It’s not as if a professional gambler can gamble in most locations today (casinos are closed everywhere, though those residing in states with online gambling can partake), so professional gamblers are being impacted. The problem is a regulation adopted in 1996. From 13 CFR § 120.110 (What businesses are inelgible for SBA business loans?). 13 CFR § 120.110(g) states:

Businesses deriving more than one-third of gross annual revenue from legal gambling activities.

(All illegal activities are ineligible per 13 CFR § 120.110(h).)

The American Gaming Association wants this changed; it also prevents small casinos, such as those in South Dakota, from applying for these loans. But changing a federal regulation takes time. The change must be published in the Federal Register, comments must be taken, etc. It’s a near certainty that the COVID-19 emergency will be long past when the regulation is changed (and that assumes the SBA decides to make a change).

Is this fair? No. But it’s reality.

Seniors Won’t Have to File Tax Returns, SBA Loan Update, and New Jersey

Thursday, April 2nd, 2020

Earlier this week the IRS posted that to obtain the Recovery Rebate that seniors and others would have to file a tax return. When news of that got out–especially given that the law that was passed says otherwise–organizations representing seniors and tax professionals were not amused.

Late yesterday, the Department of the Treasury issued a press release titled, “Social Security Recipients Will Automatically Receive Economic Impact Payments.” Treasury Secretary Steven Mnuchin stated,

Social Security recipients who are not typically required to file a tax return do not need to take an action, and will receive their payment directly to their bank account.

The IRS website has also been updated with this information.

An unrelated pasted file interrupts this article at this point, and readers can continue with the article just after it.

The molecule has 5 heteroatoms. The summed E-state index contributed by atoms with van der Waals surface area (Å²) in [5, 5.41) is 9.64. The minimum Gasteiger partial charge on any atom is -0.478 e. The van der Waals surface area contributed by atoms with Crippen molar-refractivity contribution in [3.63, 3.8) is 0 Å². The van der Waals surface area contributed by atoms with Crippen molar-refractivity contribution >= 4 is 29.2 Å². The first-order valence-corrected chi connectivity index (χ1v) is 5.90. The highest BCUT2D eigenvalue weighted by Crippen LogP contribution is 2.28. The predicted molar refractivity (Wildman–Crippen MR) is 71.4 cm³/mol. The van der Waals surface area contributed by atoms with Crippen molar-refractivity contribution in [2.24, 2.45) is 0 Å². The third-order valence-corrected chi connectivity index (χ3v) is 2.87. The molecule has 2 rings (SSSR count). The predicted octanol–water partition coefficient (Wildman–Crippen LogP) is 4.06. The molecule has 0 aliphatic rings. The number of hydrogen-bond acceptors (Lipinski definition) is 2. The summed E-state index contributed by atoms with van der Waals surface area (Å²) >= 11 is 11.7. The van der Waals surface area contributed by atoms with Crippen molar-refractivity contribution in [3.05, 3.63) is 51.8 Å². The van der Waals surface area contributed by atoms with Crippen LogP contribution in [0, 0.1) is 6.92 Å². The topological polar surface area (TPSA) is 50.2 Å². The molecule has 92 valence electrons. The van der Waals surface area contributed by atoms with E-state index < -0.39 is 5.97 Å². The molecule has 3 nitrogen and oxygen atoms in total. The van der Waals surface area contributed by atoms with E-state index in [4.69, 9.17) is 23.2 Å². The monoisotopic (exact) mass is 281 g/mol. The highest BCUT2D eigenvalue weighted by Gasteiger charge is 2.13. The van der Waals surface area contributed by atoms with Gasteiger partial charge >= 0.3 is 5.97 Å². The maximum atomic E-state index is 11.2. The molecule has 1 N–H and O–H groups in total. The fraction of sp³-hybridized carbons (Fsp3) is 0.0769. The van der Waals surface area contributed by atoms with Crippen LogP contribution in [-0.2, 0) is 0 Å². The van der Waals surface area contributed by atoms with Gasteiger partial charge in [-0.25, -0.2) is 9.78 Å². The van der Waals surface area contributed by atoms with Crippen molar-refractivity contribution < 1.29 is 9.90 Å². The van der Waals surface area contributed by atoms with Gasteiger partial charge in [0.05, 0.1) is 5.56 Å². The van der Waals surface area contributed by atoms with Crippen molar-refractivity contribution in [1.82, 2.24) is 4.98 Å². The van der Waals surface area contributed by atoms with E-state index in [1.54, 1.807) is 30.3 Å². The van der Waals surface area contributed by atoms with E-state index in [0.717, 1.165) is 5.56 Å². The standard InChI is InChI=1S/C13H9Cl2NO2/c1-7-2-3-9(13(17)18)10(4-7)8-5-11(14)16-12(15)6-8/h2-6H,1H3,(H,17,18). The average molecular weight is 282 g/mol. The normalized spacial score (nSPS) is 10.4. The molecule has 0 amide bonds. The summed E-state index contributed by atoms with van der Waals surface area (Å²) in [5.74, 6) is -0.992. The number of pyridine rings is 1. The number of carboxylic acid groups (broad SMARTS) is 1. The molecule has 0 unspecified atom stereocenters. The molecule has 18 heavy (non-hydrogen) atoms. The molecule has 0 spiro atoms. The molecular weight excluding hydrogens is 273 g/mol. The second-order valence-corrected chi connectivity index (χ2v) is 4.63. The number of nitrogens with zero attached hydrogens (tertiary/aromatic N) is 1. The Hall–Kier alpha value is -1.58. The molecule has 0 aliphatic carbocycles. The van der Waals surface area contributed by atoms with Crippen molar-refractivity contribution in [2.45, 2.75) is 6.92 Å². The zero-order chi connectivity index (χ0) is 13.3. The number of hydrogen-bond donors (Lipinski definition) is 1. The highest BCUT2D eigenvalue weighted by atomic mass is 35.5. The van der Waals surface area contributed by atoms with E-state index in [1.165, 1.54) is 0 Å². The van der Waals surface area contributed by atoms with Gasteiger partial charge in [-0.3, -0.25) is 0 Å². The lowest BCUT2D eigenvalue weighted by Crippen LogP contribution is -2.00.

Next, small businesses and sole proprietorships impacted by the virus can apply for loans under the federal Paycheck Protection Program starting Friday, April 3rd. From the Journal of Accountancy:

The application can be found here on the Treasury site, along with details for borrowers and lenders. Treasury urged those in need of funding to apply quickly, noting that the program has a cap and demand is likely to be high.

Independent contractors and the self-employed can apply beginning April 10th. The program has a cap of $349 billion.

Finally, New Jersey has extended their tax deadline to July 15th. It’s unclear if New Jersey has extended estimated tax payments (as best as I can tell, they haven’t). This extension is for both individual and corporate tax which was due on April 15th.

A Catch-22 On SBA Loans

Tuesday, March 31st, 2020

catch-22 (noun): A dilemma or difficult circumstance from which there is no escape because of mutually conflicting or dependent conditions.

The CARES Act allows for all sorts of SBA (Small Business Administration) loans to help with the virus pandemic. Sounds good, right? There’s just one catch: You must submit a Form 4506-T with your loan application. The SBA wants to look at your tax returns (which makes sense).

There’s a problem here: The IRS system used to process Form 4506-T’s is closed because of the virus situation. These forms go through the IVES system (Income Verification Express Service). That system is currently offline. In my most recent “Update on Practitioner Services” sent by the IRS last Friday:

The IRS is temporarily suspending acceptance of new Income Verification Express Services (IVES) requests at this time and is experiencing delays with existing IVES processing ….

Hopefully, IVES will come back on line quickly or those speedy SBA loans won’t be speedy at all.